These two had the kind of feud you could book in any promotion, in the midst of any era in the wrestling business’s history, and it would fit right in. ECW, Mid-Atlantic Wrestling, Mid-South, WCCW, Mexico, Japan – it would play ANYWHERE at ANYTIME.

So you have two guys well-known for dishing it out doubly as well as they could take it. What could be more fun than turning ‘em loose on one another to see, once and for all, who is left standing at the end? The finish was absolutely perfect: Meng, the unstoppable monster savage, passed out in the crossface. It comes back to why Meng no-selling worked: it further established Benoit’s credibility by not just beating Meng, but making the man pass out. The same finish made the last-man-standing match between John Cena and Umaga at the 2007 Royal Rumble easily the most enjoyable match of their entire program.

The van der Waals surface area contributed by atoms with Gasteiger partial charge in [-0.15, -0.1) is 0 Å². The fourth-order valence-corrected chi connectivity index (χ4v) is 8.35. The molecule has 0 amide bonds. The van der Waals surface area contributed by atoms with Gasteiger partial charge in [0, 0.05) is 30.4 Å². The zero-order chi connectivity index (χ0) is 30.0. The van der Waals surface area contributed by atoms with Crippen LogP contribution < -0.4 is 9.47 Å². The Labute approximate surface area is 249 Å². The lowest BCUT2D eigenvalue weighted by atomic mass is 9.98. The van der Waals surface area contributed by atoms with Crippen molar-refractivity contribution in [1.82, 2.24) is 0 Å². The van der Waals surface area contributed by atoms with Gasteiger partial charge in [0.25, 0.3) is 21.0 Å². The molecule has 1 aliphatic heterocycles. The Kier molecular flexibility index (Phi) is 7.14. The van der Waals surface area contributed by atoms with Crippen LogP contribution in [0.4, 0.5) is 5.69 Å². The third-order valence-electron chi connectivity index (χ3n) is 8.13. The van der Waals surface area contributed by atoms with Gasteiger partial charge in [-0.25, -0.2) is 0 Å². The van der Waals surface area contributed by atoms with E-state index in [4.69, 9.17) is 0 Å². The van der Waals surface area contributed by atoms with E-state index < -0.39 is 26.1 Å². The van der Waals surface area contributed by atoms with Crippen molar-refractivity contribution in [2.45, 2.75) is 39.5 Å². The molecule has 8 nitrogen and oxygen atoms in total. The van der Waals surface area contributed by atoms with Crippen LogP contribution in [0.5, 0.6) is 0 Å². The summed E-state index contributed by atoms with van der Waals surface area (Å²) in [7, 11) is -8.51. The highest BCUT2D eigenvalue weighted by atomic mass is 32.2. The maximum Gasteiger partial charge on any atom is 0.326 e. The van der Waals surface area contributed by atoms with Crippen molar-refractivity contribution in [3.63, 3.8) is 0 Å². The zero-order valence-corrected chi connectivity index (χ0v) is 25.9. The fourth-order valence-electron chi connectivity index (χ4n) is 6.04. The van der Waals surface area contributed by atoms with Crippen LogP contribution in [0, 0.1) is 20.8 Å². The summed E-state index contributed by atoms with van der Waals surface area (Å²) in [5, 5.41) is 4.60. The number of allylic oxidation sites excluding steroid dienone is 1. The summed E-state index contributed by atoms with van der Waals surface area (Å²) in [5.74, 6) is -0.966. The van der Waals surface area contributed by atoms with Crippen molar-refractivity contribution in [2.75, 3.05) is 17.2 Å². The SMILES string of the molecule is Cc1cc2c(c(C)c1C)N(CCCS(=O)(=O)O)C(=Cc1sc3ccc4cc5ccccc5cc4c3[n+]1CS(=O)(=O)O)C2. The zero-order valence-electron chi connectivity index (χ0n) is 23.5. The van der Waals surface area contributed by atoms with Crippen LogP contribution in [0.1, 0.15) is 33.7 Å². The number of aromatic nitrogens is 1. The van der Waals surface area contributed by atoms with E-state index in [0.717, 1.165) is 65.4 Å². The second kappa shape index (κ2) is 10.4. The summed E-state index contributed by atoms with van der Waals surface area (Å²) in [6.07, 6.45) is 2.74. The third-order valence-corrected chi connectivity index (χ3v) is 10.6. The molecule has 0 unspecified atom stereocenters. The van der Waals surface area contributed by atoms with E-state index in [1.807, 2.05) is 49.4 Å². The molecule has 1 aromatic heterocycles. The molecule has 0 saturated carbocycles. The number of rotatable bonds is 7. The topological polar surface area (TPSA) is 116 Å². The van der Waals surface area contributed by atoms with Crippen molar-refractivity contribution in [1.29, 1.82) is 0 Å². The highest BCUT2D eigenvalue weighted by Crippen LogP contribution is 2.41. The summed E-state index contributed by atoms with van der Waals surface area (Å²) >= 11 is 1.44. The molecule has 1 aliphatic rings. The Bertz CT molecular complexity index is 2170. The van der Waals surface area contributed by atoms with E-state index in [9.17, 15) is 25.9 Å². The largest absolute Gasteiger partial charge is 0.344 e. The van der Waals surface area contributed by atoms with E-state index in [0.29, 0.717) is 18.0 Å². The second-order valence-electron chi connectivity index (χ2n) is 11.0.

It was a wild, violent brawl. And for WCW, it was a rare instance when everything felt completely satisfying from start to finish. If, like me, you loved this match, check out the Cena/Umaga match, anything between the Undertaker and Mankind or take your pick of any of dozens of matches between Mike Awesome and Masato Tanaka in either FMW or the original ECW.